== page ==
I also remember my mother getting a Singer sewing treadle machine and I used it to make the entire miles and miles of the bunting for our estate jubilee party in 1977 – I was just 14 and could hardly reach the treadle peddle – no one taught me how to use it – I just got on with it coordinating foot and hand movements for miles of bunting, which seems simple but not when you embark on it as a young person – there is a responsiblity that I was unaware of. I also made very unattractive, shapeless, square t shirts for my dad out of the left over fabric, which were never worn.
Later, I taught myself to knit. There was no Youtube. Then I got a knitting machine, then I started knitting intricate patterns by hand, going directly ‘off piste’ every time with my own alterations. Making stuff has been a lifestyle. Now, I spend hours and hours ‘designing’ a few knitting patterns for small knitted articles. I’ve tried to stop but I just can’t. So I’ll share how I think I will make something – from scratch, from an idea, from a light bulb moment.
Just now, I want to make a very intricate pullover in an infinite number of colours, using traditional Fair Isle motifs – so to test how this will look, I will make a cowl. Already, I have learned from this exercise of knitting in the round, where the yarn tails end up after knitting blocks of different blocks of colour – not in the right place – that’s where.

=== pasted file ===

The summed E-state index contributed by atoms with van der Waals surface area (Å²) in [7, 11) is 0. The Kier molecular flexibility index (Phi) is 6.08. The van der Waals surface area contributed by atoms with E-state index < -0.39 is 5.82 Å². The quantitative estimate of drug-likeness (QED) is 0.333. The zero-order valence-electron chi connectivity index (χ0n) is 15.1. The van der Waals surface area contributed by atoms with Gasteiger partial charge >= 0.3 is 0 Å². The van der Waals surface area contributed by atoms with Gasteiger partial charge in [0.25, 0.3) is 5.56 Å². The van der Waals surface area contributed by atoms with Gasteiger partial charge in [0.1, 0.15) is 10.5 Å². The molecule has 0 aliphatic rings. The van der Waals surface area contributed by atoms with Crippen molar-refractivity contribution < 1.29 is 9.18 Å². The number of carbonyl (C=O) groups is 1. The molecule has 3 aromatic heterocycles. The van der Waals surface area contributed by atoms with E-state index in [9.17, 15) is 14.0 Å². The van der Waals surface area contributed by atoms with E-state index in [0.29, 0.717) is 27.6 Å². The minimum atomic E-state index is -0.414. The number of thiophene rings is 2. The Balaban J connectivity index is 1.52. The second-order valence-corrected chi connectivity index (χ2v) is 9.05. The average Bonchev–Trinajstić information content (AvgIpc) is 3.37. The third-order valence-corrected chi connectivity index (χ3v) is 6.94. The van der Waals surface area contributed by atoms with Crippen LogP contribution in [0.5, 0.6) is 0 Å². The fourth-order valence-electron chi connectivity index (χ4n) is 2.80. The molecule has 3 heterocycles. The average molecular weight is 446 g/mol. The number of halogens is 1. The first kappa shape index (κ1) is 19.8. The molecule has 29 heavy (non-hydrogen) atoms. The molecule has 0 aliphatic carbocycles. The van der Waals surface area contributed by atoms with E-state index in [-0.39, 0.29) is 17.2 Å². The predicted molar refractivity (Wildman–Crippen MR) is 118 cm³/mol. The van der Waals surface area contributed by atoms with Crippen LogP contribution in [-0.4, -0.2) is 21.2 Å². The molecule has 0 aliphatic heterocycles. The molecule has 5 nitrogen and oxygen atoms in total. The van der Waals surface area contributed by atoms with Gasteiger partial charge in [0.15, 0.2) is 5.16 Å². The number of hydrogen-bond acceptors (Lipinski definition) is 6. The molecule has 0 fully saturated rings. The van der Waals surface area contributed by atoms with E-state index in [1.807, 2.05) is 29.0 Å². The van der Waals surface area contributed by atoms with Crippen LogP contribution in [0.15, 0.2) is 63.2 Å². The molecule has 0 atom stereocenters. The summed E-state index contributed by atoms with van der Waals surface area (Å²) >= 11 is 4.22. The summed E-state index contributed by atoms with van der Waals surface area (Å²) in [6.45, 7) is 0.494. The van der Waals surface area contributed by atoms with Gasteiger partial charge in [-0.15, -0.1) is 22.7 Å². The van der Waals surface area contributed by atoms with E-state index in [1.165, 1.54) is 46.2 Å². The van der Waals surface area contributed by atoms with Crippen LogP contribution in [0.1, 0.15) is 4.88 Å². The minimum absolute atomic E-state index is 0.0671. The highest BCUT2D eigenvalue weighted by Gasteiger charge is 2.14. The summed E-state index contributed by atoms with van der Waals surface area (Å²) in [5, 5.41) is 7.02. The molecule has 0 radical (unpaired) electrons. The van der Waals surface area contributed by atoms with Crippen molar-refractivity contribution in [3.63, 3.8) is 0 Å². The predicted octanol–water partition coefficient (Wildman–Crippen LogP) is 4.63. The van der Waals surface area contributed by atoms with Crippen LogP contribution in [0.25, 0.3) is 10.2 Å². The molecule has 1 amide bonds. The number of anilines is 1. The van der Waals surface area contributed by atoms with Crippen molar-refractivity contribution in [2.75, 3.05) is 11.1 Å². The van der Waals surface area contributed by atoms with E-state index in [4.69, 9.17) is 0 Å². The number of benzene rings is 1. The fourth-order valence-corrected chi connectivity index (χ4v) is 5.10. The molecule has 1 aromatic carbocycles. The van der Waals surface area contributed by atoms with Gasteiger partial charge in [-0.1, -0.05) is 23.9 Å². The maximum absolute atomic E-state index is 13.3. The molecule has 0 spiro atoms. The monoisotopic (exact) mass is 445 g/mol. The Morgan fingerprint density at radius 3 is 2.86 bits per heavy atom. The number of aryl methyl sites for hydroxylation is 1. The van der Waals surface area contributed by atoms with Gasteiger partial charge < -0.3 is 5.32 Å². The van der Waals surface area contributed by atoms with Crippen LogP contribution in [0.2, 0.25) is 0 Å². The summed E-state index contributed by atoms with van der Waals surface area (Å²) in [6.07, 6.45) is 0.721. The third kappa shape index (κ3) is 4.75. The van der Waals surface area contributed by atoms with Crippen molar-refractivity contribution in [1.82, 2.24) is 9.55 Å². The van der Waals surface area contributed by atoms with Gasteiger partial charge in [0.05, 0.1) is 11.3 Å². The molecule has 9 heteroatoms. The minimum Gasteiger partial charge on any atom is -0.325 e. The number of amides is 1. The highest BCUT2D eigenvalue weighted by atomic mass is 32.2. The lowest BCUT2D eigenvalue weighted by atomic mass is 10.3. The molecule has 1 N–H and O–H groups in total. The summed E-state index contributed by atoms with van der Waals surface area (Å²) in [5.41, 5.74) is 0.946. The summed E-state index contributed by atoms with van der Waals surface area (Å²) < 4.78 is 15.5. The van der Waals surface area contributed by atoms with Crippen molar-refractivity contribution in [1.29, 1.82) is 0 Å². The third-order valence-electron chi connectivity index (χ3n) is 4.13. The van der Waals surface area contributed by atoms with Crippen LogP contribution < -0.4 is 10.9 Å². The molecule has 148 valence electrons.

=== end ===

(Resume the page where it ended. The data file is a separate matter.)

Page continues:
My initial ideas are inspired by any number of things. Honestly, my ideas of colour and pattern come from deeply inspired thoughts of connecting to a person or place in history – ie my‘Dear Susan’ jumper, or from the sunrises when I was staying on Fair Isle – how the light cuts between the horizon line of the sea world and sky in‘Fair Isle Sunrise’or from the beautiful natural crustation of sea urchin shells that I collected from the discarded meals of gulls on Sea Urchin Hill in Brindister, which became the ‘Sea Urchin’ pattern.
But now I don’t live in Shetland. So what of inspiration? I’m still taken by how the light falls, both on my walls or even on the roof top of my daughter’s flat in London. So, I never stop. The excitement of light and colour never stops.